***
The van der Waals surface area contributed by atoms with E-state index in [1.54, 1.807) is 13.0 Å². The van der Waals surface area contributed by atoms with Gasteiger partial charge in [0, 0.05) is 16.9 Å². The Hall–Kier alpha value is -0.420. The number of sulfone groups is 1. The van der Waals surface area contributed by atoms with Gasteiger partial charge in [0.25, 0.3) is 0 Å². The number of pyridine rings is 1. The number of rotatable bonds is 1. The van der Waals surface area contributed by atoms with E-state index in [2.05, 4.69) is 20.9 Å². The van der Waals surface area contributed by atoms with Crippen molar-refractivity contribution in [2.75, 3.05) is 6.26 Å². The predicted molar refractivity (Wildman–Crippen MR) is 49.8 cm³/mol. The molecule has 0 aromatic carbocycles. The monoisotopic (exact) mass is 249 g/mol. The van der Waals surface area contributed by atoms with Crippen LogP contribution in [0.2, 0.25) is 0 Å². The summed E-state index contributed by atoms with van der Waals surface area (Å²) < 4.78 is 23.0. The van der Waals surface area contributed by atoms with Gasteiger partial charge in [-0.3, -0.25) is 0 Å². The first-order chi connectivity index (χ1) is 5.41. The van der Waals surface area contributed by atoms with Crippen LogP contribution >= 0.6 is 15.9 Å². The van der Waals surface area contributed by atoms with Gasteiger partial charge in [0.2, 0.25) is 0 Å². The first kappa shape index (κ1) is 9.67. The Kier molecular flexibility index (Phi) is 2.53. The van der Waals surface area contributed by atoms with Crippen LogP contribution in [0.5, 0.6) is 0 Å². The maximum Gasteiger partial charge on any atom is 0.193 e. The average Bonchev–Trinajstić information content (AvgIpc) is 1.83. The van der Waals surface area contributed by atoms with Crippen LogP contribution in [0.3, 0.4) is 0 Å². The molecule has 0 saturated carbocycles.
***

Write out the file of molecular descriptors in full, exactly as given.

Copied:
The van der Waals surface area contributed by atoms with E-state index in [1.54, 1.807) is 13.0 Å². The van der Waals surface area contributed by atoms with Gasteiger partial charge in [0, 0.05) is 16.9 Å². The Hall–Kier alpha value is -0.420. The number of sulfone groups is 1. The van der Waals surface area contributed by atoms with Gasteiger partial charge in [0.25, 0.3) is 0 Å². The number of pyridine rings is 1. The number of rotatable bonds is 1. The van der Waals surface area contributed by atoms with E-state index in [2.05, 4.69) is 20.9 Å². The van der Waals surface area contributed by atoms with Crippen molar-refractivity contribution in [2.75, 3.05) is 6.26 Å². The predicted molar refractivity (Wildman–Crippen MR) is 49.8 cm³/mol. The molecule has 0 aromatic carbocycles. The monoisotopic (exact) mass is 249 g/mol. The van der Waals surface area contributed by atoms with Crippen LogP contribution in [0.2, 0.25) is 0 Å². The summed E-state index contributed by atoms with van der Waals surface area (Å²) < 4.78 is 23.0. The van der Waals surface area contributed by atoms with Gasteiger partial charge in [-0.3, -0.25) is 0 Å². The first-order chi connectivity index (χ1) is 5.41. The van der Waals surface area contributed by atoms with Crippen LogP contribution >= 0.6 is 15.9 Å². The van der Waals surface area contributed by atoms with Gasteiger partial charge in [0.2, 0.25) is 0 Å². The first kappa shape index (κ1) is 9.67. The Kier molecular flexibility index (Phi) is 2.53. The van der Waals surface area contributed by atoms with Crippen LogP contribution in [0.5, 0.6) is 0 Å². The maximum Gasteiger partial charge on any atom is 0.193 e. The average Bonchev–Trinajstić information content (AvgIpc) is 1.83. The van der Waals surface area contributed by atoms with Crippen LogP contribution in [0.3, 0.4) is 0 Å². The molecule has 0 saturated carbocycles.